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“A Green Future”
A state-funded, $250 million project at the University of Wisconsin-Madison aims to convert a coal-fired power plant on campus to one that primarily burns biomass such as tree trimmings and crops, ideally becoming a model for how the state can reduce its carbon output and its dependence on fossil fuels.
But the massive venture – accounting for nearly one-fifth of the state’s capital budget during the 2009-’11 budget period – faces considerable hurdles. Among them:
∙ Up front construction costs will be higher than other alternatives that were considered.
∙ No infrastructure exists to process the eclectic mix of fuels the plant would burn.
∙ The plant’s surplus electricity will be sold into a regional market already awash in excess power.
The plant, built in the 1950s, is being converted in response to a Sierra Club lawsuit over air pollution, which prompted an agreement by state officials to limit coal use at the facility. In 2008, Gov. Jim Doyle pledged to stop burning coal there altogether. In its place, beginning in 2013 the state plans to rely heavily on biomass, collected from local sources, to generate electricity and steam to heat and cool much of the 42,000-student campus.
But in betting on biomass, officials rejected the two cheapest construction alternatives.
A 2008 consultant’s report concluded that construction costs for either coal or natural gas were roughly half the cost of biomass.
The least-expensive option would have been to continue to burn coal by installing state-of-the-art pollution-control equipment.
Natural gas would have been the next cheapest option. It scored the highest overall when judged on environmental, economic and reliability grounds.
Instead, officials picked a two-fuel strategy of biomass and natural gas, with 60% of the power on an average day expected to come from biomass.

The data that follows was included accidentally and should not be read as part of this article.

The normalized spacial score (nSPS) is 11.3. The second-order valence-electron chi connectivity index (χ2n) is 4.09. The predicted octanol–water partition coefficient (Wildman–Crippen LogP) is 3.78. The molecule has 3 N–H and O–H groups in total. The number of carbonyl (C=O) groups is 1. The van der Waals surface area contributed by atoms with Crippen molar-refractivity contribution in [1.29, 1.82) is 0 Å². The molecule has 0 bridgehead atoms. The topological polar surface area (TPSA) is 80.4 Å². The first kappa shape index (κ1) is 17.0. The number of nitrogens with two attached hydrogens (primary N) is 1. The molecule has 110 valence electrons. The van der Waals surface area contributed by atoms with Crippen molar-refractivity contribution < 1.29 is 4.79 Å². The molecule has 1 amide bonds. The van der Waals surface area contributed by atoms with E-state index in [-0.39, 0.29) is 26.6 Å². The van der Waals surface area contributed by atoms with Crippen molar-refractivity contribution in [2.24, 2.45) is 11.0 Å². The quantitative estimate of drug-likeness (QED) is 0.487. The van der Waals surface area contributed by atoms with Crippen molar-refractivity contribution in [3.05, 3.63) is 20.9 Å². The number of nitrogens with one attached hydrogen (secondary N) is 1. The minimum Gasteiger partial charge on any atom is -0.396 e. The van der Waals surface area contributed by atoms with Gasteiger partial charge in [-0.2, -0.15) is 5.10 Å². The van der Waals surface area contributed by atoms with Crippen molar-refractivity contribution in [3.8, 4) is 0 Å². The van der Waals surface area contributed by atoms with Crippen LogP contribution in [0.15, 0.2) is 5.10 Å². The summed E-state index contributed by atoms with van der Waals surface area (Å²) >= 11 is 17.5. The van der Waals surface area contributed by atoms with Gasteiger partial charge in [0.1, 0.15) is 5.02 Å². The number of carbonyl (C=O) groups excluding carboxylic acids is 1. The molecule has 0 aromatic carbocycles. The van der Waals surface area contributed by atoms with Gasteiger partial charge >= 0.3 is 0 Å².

The projects supporters see biomass as Wisconsin’s most promising source of renewable power. It can be burned continuously, making it more reliable than wind and solar. And because of the economic benefits that will accrue to farmers and other local suppliers, state officials believe biomass power plants can help stimulate the market for homegrown fuels.
“We are not just building a power plant,” said David Helbach, a former utility executive and administrator of the Division of State Facilities. “We are trying to jump-start the biofuels market.”
The project, still in the planning stages, will be funded by taxpayers and with student fees. The Doyle administration’s decision to go with a more expensive technology comes as state government is facing a deficit of more than $2 billion in the next two-year budget starting in mid-2011, according to the Legislative Fiscal Bureau.
The Public Service Commission reviews most power plant proposals by utilities, and costs are closely scrutinized. But the university doesn’t need PSC approval because the school isn’t a utility. Instead, officials are relying on the expertise of consultants and state personnel.
The plant is being reviewed by the state Building Commission, which oversees state-funded construction programs. The Democrat-controlled panel is chaired by the governor and includes members of the Legislature. The commission has approved $25 million to date, and additional approvals will be required before work begins later this year.
Rep. Phil Montgomery (R-Ashwaubenon) said the UW plant should be scrutinized as rigorously as public utilities.
“Is this the least-cost alternative?” asked Montgomery, former chairman of the Assembly Energy and Utilities Committee.
The Doyle administration counters that the cost of energy projects must be looked at over the long haul. In this case, it says the plant fits in with broader efforts to build a green economy and reduce spending on out-of-state sources of energy. Wisconsin spends nearly $20 billion annually on fossil fuels produced elsewhere.
“When you get off coal, you create local jobs,” said David Jenkins, director of commercialization and market development with the state office of Energy Independence. “That’s never been more important in my lifetime than it is right now.”